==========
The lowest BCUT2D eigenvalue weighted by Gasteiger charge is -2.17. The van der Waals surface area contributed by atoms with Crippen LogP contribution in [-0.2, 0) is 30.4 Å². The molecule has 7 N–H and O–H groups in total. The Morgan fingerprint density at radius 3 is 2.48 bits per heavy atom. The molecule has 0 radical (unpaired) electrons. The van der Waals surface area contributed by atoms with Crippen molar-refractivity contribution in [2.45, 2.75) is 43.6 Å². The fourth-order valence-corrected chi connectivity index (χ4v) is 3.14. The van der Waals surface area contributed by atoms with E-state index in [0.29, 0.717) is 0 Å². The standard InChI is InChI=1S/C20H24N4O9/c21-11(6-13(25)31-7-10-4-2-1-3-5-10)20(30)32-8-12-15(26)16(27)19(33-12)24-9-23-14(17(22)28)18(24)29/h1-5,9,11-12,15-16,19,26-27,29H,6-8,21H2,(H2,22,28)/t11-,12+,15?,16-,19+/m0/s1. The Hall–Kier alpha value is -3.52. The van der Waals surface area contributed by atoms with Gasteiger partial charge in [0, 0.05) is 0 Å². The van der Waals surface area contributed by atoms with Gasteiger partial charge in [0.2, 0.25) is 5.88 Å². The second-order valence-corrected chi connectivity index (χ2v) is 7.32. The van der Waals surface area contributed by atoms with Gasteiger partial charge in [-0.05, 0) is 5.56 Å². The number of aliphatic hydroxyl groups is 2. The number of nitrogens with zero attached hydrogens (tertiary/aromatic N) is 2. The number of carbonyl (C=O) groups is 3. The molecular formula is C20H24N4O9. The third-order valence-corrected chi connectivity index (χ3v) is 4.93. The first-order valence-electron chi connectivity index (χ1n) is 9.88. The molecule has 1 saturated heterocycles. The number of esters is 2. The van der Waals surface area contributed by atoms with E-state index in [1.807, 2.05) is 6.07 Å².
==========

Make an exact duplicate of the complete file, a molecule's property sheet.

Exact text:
The lowest BCUT2D eigenvalue weighted by Gasteiger charge is -2.17. The van der Waals surface area contributed by atoms with Crippen LogP contribution in [-0.2, 0) is 30.4 Å². The molecule has 7 N–H and O–H groups in total. The Morgan fingerprint density at radius 3 is 2.48 bits per heavy atom. The molecule has 0 radical (unpaired) electrons. The van der Waals surface area contributed by atoms with Crippen molar-refractivity contribution in [2.45, 2.75) is 43.6 Å². The fourth-order valence-corrected chi connectivity index (χ4v) is 3.14. The van der Waals surface area contributed by atoms with E-state index in [0.29, 0.717) is 0 Å². The standard InChI is InChI=1S/C20H24N4O9/c21-11(6-13(25)31-7-10-4-2-1-3-5-10)20(30)32-8-12-15(26)16(27)19(33-12)24-9-23-14(17(22)28)18(24)29/h1-5,9,11-12,15-16,19,26-27,29H,6-8,21H2,(H2,22,28)/t11-,12+,15?,16-,19+/m0/s1. The Hall–Kier alpha value is -3.52. The van der Waals surface area contributed by atoms with Gasteiger partial charge in [0, 0.05) is 0 Å². The van der Waals surface area contributed by atoms with Gasteiger partial charge in [0.2, 0.25) is 5.88 Å². The second-order valence-corrected chi connectivity index (χ2v) is 7.32. The van der Waals surface area contributed by atoms with Gasteiger partial charge in [-0.05, 0) is 5.56 Å². The number of aliphatic hydroxyl groups is 2. The number of nitrogens with zero attached hydrogens (tertiary/aromatic N) is 2. The number of carbonyl (C=O) groups is 3. The molecular formula is C20H24N4O9. The third-order valence-corrected chi connectivity index (χ3v) is 4.93. The first-order valence-electron chi connectivity index (χ1n) is 9.88. The molecule has 1 saturated heterocycles. The number of esters is 2. The van der Waals surface area contributed by atoms with E-state index in [1.807, 2.05) is 6.07 Å².